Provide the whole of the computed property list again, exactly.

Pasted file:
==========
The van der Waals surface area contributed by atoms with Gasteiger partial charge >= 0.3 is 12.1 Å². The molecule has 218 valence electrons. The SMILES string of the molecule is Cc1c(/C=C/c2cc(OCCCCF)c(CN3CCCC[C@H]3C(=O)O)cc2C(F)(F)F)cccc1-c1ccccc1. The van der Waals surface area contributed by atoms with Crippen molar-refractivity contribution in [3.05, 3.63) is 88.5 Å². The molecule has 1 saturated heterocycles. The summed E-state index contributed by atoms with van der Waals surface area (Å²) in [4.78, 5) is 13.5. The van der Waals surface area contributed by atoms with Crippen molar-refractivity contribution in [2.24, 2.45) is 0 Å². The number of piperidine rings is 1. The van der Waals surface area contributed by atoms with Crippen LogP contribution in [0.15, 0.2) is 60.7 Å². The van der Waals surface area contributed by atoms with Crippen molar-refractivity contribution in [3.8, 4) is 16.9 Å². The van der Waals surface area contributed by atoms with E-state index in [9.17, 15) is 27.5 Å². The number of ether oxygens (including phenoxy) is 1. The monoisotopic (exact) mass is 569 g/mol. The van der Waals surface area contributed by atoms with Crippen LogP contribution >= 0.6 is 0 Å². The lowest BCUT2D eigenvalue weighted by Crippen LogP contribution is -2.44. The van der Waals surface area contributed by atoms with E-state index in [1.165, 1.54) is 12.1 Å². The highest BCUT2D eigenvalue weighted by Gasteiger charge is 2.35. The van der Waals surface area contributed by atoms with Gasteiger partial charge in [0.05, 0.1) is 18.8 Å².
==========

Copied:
The van der Waals surface area contributed by atoms with Gasteiger partial charge >= 0.3 is 12.1 Å². The molecule has 218 valence electrons. The SMILES string of the molecule is Cc1c(/C=C/c2cc(OCCCCF)c(CN3CCCC[C@H]3C(=O)O)cc2C(F)(F)F)cccc1-c1ccccc1. The van der Waals surface area contributed by atoms with Crippen molar-refractivity contribution in [3.05, 3.63) is 88.5 Å². The molecule has 1 saturated heterocycles. The summed E-state index contributed by atoms with van der Waals surface area (Å²) in [4.78, 5) is 13.5. The van der Waals surface area contributed by atoms with Crippen molar-refractivity contribution in [2.24, 2.45) is 0 Å². The number of piperidine rings is 1. The van der Waals surface area contributed by atoms with Crippen LogP contribution in [0.15, 0.2) is 60.7 Å². The van der Waals surface area contributed by atoms with Crippen molar-refractivity contribution in [3.8, 4) is 16.9 Å². The van der Waals surface area contributed by atoms with E-state index in [9.17, 15) is 27.5 Å². The number of ether oxygens (including phenoxy) is 1. The monoisotopic (exact) mass is 569 g/mol. The van der Waals surface area contributed by atoms with Crippen LogP contribution >= 0.6 is 0 Å². The lowest BCUT2D eigenvalue weighted by Crippen LogP contribution is -2.44. The van der Waals surface area contributed by atoms with E-state index in [1.165, 1.54) is 12.1 Å². The highest BCUT2D eigenvalue weighted by Gasteiger charge is 2.35. The van der Waals surface area contributed by atoms with Gasteiger partial charge in [0.05, 0.1) is 18.8 Å².